Drug Used To Treat Allergies, Common Cold May Also Reverse Vision Damage Caused By Multiple Sclerosis

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An over-the-counter antihistamine may be able to reverse chronic vision damage caused by multiple sclerosis, study finds. Pixabay

Clemastine fumarate, an over-the-counter antihistamine commonly used to treat symptoms of allergies and the common cold, may also be able to reverse chronic vision damage caused by multiple sclerosis, according to preliminary research presented at the  American Academy of Neurology's 68th Annual Meeting.

"This study is exciting because it is the first to demonstrate possible repair of that protective coating in people with chronic demyelination from MS," study author Dr. Ari Green of the Multiple Sclerosis Center at UC San Francisco, said in a statement. "This was done using a drug that was identified at UCSF only two-and-a-half years ago as an agent with the potential to help with brain repair."

Multiple Sclerosis, a disease marked by fatigue, vision problems, muscle weakness and spasms, affects more than 400,000 people in the U.S. and about 2.5 million people around the world, Healthline reported. It’s a disabling neurological condition in which the immune system eats away at the protective sheath that covers nerve cells in the brain and spinal cord, leading to damage along the nerves, and disrupting signals to and from the brain. Optic neuropathy, or damage to the optic nerve leading to vision loss, is a common consequence of the disease.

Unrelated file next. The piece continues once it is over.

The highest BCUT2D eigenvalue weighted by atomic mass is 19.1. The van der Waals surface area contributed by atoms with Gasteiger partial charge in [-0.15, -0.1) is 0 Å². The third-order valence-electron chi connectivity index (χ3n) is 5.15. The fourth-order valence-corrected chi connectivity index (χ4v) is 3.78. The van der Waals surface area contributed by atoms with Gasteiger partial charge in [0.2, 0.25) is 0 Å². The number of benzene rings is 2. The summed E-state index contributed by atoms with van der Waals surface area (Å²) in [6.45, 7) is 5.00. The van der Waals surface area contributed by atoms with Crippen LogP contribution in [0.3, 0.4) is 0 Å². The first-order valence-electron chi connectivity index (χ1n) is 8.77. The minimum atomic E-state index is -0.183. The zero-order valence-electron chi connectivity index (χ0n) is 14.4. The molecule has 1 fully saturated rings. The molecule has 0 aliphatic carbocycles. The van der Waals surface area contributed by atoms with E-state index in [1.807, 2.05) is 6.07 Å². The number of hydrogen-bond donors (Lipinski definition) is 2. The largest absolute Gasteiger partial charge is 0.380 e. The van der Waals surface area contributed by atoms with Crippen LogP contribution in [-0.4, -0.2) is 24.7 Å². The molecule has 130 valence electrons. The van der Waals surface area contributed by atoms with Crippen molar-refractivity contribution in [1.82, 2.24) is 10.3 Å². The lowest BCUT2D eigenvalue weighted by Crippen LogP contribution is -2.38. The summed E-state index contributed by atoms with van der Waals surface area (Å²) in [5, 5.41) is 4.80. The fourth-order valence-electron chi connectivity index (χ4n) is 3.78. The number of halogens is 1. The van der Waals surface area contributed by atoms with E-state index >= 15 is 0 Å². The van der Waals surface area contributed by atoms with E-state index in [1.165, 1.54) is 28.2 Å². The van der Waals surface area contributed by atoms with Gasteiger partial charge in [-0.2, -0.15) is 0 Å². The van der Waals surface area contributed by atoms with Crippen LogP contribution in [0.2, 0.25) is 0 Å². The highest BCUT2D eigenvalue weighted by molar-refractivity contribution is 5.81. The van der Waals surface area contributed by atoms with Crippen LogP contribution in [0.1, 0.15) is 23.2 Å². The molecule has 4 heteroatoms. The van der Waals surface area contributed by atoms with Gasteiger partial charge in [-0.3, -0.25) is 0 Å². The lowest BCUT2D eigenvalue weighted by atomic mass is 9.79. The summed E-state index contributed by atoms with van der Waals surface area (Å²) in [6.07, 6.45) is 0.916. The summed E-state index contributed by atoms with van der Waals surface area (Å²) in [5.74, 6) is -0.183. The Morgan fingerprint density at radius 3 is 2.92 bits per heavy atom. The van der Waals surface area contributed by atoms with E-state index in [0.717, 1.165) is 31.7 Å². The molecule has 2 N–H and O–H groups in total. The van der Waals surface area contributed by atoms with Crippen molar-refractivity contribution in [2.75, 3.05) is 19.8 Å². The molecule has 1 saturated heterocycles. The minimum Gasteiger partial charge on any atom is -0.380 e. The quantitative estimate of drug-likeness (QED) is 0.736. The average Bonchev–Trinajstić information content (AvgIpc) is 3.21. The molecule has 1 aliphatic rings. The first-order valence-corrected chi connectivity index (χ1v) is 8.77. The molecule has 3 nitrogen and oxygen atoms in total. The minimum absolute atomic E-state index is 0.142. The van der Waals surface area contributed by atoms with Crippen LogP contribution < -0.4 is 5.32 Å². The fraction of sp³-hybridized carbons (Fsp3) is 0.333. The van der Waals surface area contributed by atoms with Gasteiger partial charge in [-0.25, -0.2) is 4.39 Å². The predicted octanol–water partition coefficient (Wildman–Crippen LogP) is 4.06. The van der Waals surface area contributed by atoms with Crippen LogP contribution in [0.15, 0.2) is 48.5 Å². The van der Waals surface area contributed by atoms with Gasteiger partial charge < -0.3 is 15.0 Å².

Researchers conducted a five-month study involving 50 people with an average age of 40 who had multiple sclerosis for an average of five years and had mild disability from the disease. This cohort all had evidence of chronic optic neuropathy.

The visual process begins in the retina, the light-sensitive layer of tissue at the back of the eye. The visual cortex enables people to interpret the information captured by the retina; in other words, this part of the brain that allows people to see images. To be included in the study, participants had to have a delay in transmission time between signal from the retina to the visual cortex beyond 118 milliseconds in at least one eye time for transmission.

For the first three months of the study, people were given either the antihistamine clemastine fumarate or a placebo. For the next two months, those initially given the drug received the placebo and vice versa. The data showed that transmission delays were reduced by an average of slightly less than two milliseconds in each eye patient among those who received the antihistamine.

One of the major side effects of antihistamines is drowsiness, so some study participants did report an increase in fatigue while taking the drug.

"While the improvement in vision appears modest, this study is promising because it is the first time a drug has been shown to possibly reverse the damage done by multiple sclerosis," Green said. "Findings are preliminary, but this study provides a framework for future multiple sclerosis repair studies and will hopefully herald discoveries that will enhance the brain's innate capacity for repair."

Because of the small size of the study, Green said more research with large numbers of people is needed before clemastine fumarate can be recommended for multiple sclerosis patients.

Source: American Academy of Neurology 68th Annual Meeting. 2016

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